Effects of translocations on the interallelic interactions in the alcohol dehydrogenase (ADH) system in maize

Isozymes as markers of gene activity provide an approach to some genetical problems such as interallelic and intergenic interactions. An advantageous enzyme is maize alcohol dehydrogenase (ADH) which is controlled by two nonlinked genes, Adh and Adh2 (Schwartz, 1966; Freeling and Schwartz, 1973). In heterozygotes Adh-F Adh-S the relative concentrations of FF, FS and SS isozymes are distributed binomially. This indicates that subunits of ADH molecules associate randomly with equal probability.

However it was also shown in our studies that the isozyme pattern controlled by nonallelic genes Adh and Adh2 is often not binomial (Fig. 1).

The nonbinomial distribution may be the simple sum of patterns yielded by two types of cells, in which one of the genes is more active, either Adh or Adh2.

According to an hypothesis of Henderson (1968) the nonbinomial distribution pattern of isozymes controlled by nonallelic genes is the possible result of the spatial disconnection of the mRNA's of these genes during translation; and according to an hypothesis of Serov (1977) mRNA's of allelic genes have to be located in the same region of cytoplasm during translation to ensure interaction between alleles.

The question is raised whether the spatial disconnection of the translation of the mRNA's of the nonallelic genes is the result of the spatial disconnectedness of the genes themselves.

It is known the gene Adh is located in the 1 chromosome (Schwartz, 1971) and Adh2 is located in the 4 chromosome (M. Freeling, cited after Schwartz, 1976), and the spatial chromosome distribution is very much dependent on the structure of the interphase cell nucleus.

Here, a convenient model would be the interaction of the different alleles of a gene transferred to different chromosomes by translocations. Such a model was used in this study. Maize forms of American origin with breaks in the 1L (long) arm located proximally to the gene Adh were used: T1-9(4995)(1L.19-9S.20); T1-4d(1L.27-4L.30); T1-8a(1L.41-8S.52); T1-9b(1L.50-9L.60). The plants had to be simultaneously heterozygotes for translocations and heterozygotes for the Adh gene. It was first established that all the forms with translocations are homozygous for the F allele. Therefore the plants involved in crosses were a normal line W155 with genotype Adh-S Adh-S and initial forms heterozygous for translocations identified by the criterion of 50% sterile pollen. The semisterile progeny of this cross were the experimental plants and their fertile sibs were controls. Plants of both groups had Adh-F Adh-S genotype.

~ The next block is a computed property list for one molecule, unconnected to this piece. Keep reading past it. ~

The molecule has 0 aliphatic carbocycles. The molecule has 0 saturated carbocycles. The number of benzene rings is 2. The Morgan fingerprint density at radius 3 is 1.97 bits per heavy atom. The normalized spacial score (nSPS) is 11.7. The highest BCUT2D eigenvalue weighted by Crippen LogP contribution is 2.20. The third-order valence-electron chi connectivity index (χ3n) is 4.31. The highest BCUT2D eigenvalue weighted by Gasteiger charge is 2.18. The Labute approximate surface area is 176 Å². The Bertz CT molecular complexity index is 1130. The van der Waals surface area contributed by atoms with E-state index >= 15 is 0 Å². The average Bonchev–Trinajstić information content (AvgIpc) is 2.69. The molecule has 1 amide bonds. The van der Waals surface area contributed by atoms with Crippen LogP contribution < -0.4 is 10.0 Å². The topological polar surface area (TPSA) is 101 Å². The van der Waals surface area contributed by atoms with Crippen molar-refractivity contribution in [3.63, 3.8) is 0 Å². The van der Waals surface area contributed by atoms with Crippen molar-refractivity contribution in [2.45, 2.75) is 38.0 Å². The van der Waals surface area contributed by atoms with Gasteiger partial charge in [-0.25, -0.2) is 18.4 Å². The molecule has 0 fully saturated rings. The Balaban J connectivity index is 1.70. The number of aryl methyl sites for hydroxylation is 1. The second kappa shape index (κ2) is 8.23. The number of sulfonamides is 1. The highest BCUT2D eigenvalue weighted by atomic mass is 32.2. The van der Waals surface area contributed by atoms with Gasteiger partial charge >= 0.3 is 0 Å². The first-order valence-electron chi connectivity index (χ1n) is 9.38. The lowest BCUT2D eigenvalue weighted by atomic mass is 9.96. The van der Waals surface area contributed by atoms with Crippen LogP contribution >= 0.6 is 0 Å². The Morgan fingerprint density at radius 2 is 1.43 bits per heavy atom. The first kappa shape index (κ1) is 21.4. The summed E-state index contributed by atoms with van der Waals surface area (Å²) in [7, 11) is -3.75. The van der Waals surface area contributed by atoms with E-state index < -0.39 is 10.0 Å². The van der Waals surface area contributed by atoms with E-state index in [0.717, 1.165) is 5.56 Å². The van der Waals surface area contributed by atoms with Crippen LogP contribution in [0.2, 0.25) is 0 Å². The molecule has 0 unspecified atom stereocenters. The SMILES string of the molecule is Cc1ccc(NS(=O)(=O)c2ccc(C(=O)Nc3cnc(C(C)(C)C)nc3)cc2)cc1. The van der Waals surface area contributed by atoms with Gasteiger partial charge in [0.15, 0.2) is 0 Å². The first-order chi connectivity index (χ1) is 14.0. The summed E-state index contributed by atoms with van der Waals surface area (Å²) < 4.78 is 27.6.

ADH was analyzed by polyacrylamide gel electrophoresis. This analysis of forms with translocations and their normal sibs demonstrated similar ADH patterns of the scutella of dry seeds with a binomial distribution of staining intensity. There were no differences between the ADH patterns of leaves of control and experimental plants at the age of 10-13 days and at the flowering stage. Deviation from the binomial distribution pattern was observed only in one form, W155 x T1-9b in the flag leaves of plants 20 days after flowering: FF (58.2%):FS (27.6%):SS (14.2%); c2 = 18.1. In normal plants of this group the quantitative relationship of isozymes in the pattern was as follows: FF (57%):FS (31%):SS (12%); c2 = 4.9.

Thus, the distribution pattern in one of the maize forms studied deviates from binomial. The deviation was observed when the activity of the enzyme is very low.

There are two tentative explanations for these deviations: 1) It may be that translocation promotes cell heterogeneity slightly expressed even in normal plants judging by the insignificant deviation of the binomial distribution pattern. 2) As a result of translocation the Adh-F allele is further away from Adh-S than in the other forms studied. It cannot be ruled out that in this form the mRNA coded for by different alleles of the gene Adh passes to the cytoplasm from different nuclear regions.

Nonbinomiality of the interallelic ADH isozyme pattern is expressed very weakly, whereas nonbinomiality of the distribution of the intergenic isozyme pattern is quite clear-cut (Fig. 1).

Based on these observations it was inferred that even if the structure of the interphase nucleus does affect the interaction of nonlinked genes this effect is to a large extent mediated by some specific additional factors.

Figure 1.

E. V. Levites


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